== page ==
Has the New York Times turned into a latter-day Daily Worker, or are labor conditions in America becoming so bad that even the national paper of record is demanding social justice? A look at this past Sunday’s Section A revealed no fewer than three stories delving into the predatory practices of employers and financial players.
The front page led with an eye-opening investigation into how investment banks – including Goldman Sachs, JP Morgan Chase and Morgan Stanley – have reaped billions from stockpiling commodities in giant warehouses across the country.
The story, written by David Kocieniewski, focused on 27 mega-warehouses holding aluminum located around Detroit. (You remember Detroit – the city whose retired employees’ pensions are now threatened under bankruptcy proceedings, as banks and other creditors are being escorted to the front of the collection line?) The Times found that by needlessly shifting thousands of palettes of aluminum ingots from one warehouse to another, the banks that own the storage facilities can lengthen the commodities’ time in storage – and their own profits by charging industrial clients higher rent. But don’t worry about the companies that require the aluminum – they just pass on the inflated rent to the consumer. Says Kocieniewski:
Only a tenth of a cent or so of an aluminum can’s purchase price can be traced back to the strategy. But multiply that amount by the 90 billion aluminum cans consumed in the United States each year — and add the tons of aluminum used in things like cars, electronics and house siding — and the efforts by Goldman and other financial players [have] cost American consumers more than $5 billion over the last three years, say former industry executives, analysts and consultants.
This windfall for the banks came about through deregulation and is not confined to aluminum, but includes oil, coffee and wheat, to name but a few commodities. Kocieniewski’s article is highly recommended for people wondering how there can be inflation during a recovery with anemic job growth.
A dozen pages later in the print version, readers found Jennifer Medina’s piece, “At an Upscale Restaurant, Claims of Underpaying Workers.” If this headline made you think of Los Angeles, you were completely justified – Medina’s article zeroed in on the Beverly Hills sushi mecca, Urasawa, owned and operated by another chef terrible, Hiroyuki Urasawa. Seems his Rodeo Drive restaurant can easily run you and a date $1,000 for dinner, although kitchen employees are not the beneficiaries of any profit-sharing plans. In fact, while Urasawa (the restaurant) serves outlawed goose liver foie gras, Urasawa (the chef) had one five-year employee, Heriberto Zamora, working for nearly 60 hours per week at a flat $11.50 an hour rate. That is, until Zamora was fired on the spot for requesting to go home after falling ill in the kitchen, nine hours into his shift.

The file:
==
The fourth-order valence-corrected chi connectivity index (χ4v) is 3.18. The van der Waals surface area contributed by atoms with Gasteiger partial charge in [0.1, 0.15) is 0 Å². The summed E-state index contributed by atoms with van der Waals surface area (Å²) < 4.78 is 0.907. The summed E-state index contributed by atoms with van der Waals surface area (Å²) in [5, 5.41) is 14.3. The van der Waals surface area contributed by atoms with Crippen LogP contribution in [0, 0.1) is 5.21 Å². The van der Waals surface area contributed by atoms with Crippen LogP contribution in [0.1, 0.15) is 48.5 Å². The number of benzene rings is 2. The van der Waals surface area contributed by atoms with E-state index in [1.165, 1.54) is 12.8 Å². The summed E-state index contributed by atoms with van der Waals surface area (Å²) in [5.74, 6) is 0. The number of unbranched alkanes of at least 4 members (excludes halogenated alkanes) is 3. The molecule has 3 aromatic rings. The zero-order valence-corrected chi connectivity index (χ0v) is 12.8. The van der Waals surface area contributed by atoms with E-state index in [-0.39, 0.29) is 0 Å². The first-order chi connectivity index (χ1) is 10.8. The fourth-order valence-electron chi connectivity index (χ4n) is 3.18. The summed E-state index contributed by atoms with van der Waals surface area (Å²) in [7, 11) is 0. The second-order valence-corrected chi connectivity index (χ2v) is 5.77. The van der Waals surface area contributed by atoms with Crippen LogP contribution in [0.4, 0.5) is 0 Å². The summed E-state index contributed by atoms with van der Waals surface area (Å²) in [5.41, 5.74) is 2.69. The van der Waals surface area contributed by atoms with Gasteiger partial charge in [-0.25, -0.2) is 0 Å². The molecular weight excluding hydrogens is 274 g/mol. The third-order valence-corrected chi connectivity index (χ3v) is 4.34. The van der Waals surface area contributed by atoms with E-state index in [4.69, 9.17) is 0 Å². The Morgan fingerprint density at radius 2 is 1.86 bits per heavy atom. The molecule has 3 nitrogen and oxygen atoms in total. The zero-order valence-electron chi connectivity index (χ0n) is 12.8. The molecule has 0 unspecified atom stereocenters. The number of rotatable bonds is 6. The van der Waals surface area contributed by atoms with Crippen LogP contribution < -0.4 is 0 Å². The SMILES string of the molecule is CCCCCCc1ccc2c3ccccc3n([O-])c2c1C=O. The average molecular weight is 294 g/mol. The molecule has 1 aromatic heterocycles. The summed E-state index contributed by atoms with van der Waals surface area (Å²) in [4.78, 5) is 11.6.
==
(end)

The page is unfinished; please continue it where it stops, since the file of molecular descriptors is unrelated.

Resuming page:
Zamora is suing through the Bet Tzedek legal organization, and Urasawa has been the scene of a protest action organized by the Koreatown Immigrant Workers Alliance. Writes Medina:
But by all appearances, there has been no backlash against the restaurant. Jonathan Gold, the influential food critic for the Los Angeles Times, named it the No. 2 restaurant in the city earlier this year, with no mention of the recent controversy.
Then, right across the Urasawa story’s jump, we found our old friend Walmart in the news yet again. This time it was because the “infuriated” retail titan is “balking” about opening a store in Washington, D.C. Why? Because the city council passed a living wage ordinance aimed at Walmart that will require the chain to pay its D.C. employees $12.50 an hour, instead of the city’s standard $8.25 minimum wage. Reporter Trip Gabriel quoted city councilman Vincent Orange, an ordinance supporter:
“Their net income was $17 billion. You don’t want to share a little bit with the citizens? Come on.”
No, Mr. Orange – you come on! Don’t you know working at Walmart is a good first job for many people? That it will get people off public assistance?
Gabriel’s article carried just those kinds of quotes – and, happily, cited experts who said that for many low-income Americans, Walmart has become a gateway to welfare.
Very few of the Interference Archive’s 12,000 posters, 7,500 books and 7,500 pamphlets, zines and other objects have been digitally indexed. And while work is under way to change that, the archive’s organizers see its pre-computerized state as a virtue. In an age of instant Internet searches, they can offer visitors an opportunity to rummage around and find something they did not know they were looking for. A couch and a cooler with beer ($2 a bottle) invite them to stay.
The archive is clearly a labor of love for several volunteers and aims to make the materials easily accessible to the public. (Hear that, Tamiment Library?) No doubt it will soon be acquiring posters and fliers from Making Change at Walmart, which is currently demanding the reinstatement of Walmart employees who had the nerve to protest outside the corporation’s annual shareholder’s gathering in Bentonville, Arkansas last month. (See story here.)
The Frying Pan
Tuesday, 23 July 2013